On the other side of the binder I brought the law.  I have print outs from the Department of Education, Office of Special Education and Rehabilitative Services (OSERS) about IDEA, LRE, and FAPE.  Documents include information about determining placement from Wrightslaw.  I have an entire annotated IEP to refer to, which is a template for what needs to be in the IEP.  I have a copy of a message from our Director of the Bureau of Special Education who discusses LRE. I have highlighted pages from our school district’s own website about their mission and curriculum for students receiving special education services.  I have resources from PaTTAN on supplementary aides and services and articles written by greats such as Cheryl Jorgenson (The Least Dangerous Assumption), and Kathie Snow (of “Disability is Natural” and Revolutionary Common Sense).  Lastly I have a copy of the Procedural Safeguards Notice, which as its name suggests describes our rights and the procedures that safeguard our rights under state and federal special education law. 

It was a morning meeting that would last hours, so we also brought breakfast.  Treating your IEP team is by no means required but I highly recommend it.  As placement technically cannot be determined before writing the IEP, we didn’t discuss this until the end of the meeting, despite this being my most pressing concern.  Although the school district does not offer a full day for kindergarten, the team felt that she would benefit from going all day.  She would have the social interaction and opportunities to repeat what she learned by being in the same class for am and pm kindergarten.  She would be in a regular education classroom with her supports and services in the class room as much as possible, which for Sophie is 85% of her day.  Full inclusion is generally 80% or more.  This is called push-in, or having her services pushed into the everyday class.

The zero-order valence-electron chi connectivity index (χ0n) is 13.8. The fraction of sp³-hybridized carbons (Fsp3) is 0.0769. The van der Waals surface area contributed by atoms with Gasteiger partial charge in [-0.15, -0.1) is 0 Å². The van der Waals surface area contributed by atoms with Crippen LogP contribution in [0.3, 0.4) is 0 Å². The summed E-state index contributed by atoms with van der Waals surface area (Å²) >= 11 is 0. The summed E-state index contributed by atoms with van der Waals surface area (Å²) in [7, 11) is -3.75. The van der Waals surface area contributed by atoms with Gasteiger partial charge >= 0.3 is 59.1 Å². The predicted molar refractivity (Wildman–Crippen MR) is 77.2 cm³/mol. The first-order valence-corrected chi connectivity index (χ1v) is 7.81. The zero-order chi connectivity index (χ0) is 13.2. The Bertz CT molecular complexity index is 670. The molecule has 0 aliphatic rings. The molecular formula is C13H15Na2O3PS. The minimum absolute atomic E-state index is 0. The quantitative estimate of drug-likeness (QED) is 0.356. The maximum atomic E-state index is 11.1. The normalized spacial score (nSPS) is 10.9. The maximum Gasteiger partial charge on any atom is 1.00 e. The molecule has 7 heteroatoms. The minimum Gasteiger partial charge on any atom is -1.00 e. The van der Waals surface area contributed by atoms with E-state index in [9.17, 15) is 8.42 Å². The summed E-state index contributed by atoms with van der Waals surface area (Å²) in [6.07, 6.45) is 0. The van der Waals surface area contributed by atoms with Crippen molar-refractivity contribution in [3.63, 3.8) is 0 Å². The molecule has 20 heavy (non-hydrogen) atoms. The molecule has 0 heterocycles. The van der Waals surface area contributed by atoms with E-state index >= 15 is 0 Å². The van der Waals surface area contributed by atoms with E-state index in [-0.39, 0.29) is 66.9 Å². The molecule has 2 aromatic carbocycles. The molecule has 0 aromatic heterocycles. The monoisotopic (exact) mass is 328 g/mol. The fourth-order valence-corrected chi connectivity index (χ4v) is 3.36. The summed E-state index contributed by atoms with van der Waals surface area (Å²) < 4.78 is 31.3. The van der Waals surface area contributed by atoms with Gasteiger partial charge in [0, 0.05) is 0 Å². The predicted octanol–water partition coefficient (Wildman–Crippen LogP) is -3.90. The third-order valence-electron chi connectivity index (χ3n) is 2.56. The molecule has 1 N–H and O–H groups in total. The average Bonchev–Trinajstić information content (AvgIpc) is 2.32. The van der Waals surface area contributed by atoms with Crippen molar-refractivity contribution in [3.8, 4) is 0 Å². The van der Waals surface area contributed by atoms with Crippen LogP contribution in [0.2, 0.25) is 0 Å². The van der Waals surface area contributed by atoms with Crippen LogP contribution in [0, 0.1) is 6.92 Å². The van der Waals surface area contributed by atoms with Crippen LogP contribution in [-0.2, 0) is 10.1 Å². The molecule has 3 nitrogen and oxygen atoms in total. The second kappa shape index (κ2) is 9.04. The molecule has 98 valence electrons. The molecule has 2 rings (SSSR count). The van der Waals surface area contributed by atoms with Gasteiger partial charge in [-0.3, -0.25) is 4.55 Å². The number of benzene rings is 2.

During evaluations, they witnessed that she still has a tendency to elope (escape).  As safety is a main concern, they decided she would have a full-time Personal Care Assistant (PCA), which will decrease as her needs evolve.  The goals and supports written in her IEP are exactly what she needs.  When they announced their placement recommendation, I threatened to kiss the special education teacher.  Everyone roared and the principal dared me as she had not witnessed that before.  I gathered myself together, but didn’t come down from Cloud 9 for weeks.  I had walked in a ball of nerves, ready to fight if I needed to.  IDEA was my armor, the binder my sword, Mark my strength, and Sophie my inspiration.  The principal looked me right in the eyes and said softly, "We believe in inclusion here." 

continued HERE

If you have the time, I highly recommend viewing Cheryl Jorgenson giving a presentation about the Least Dangerous Assumption. It starts about 42 seconds into the embedded video below.

"The Least Dangerous Assumption", Cheryl Jorgenson, Ph.D., Presenter from Institute on Disability on Vimeo.
October Down syndrome
Weekend Blog Hop
 

 
Welcome to the October Down syndrome Weekend Blog Hop, in which we all try to raise awareness regarding Down syndrome, connect the Down syndrome blogging community and to inspire our blogging selves with the our collective awesomeness!
 


3 comments:

Anonymous said...

Love, love, love the vision statement! We all need to do this for our children. Way to go mom and dad, way to go "S" family!

love,
the prairie

WickedMack said...

I would like to just say that you are amazing, and I hope when my Aily starts school I can do so well.

JRS said...

Thank you so much the prairie and WickedMack!
---Jen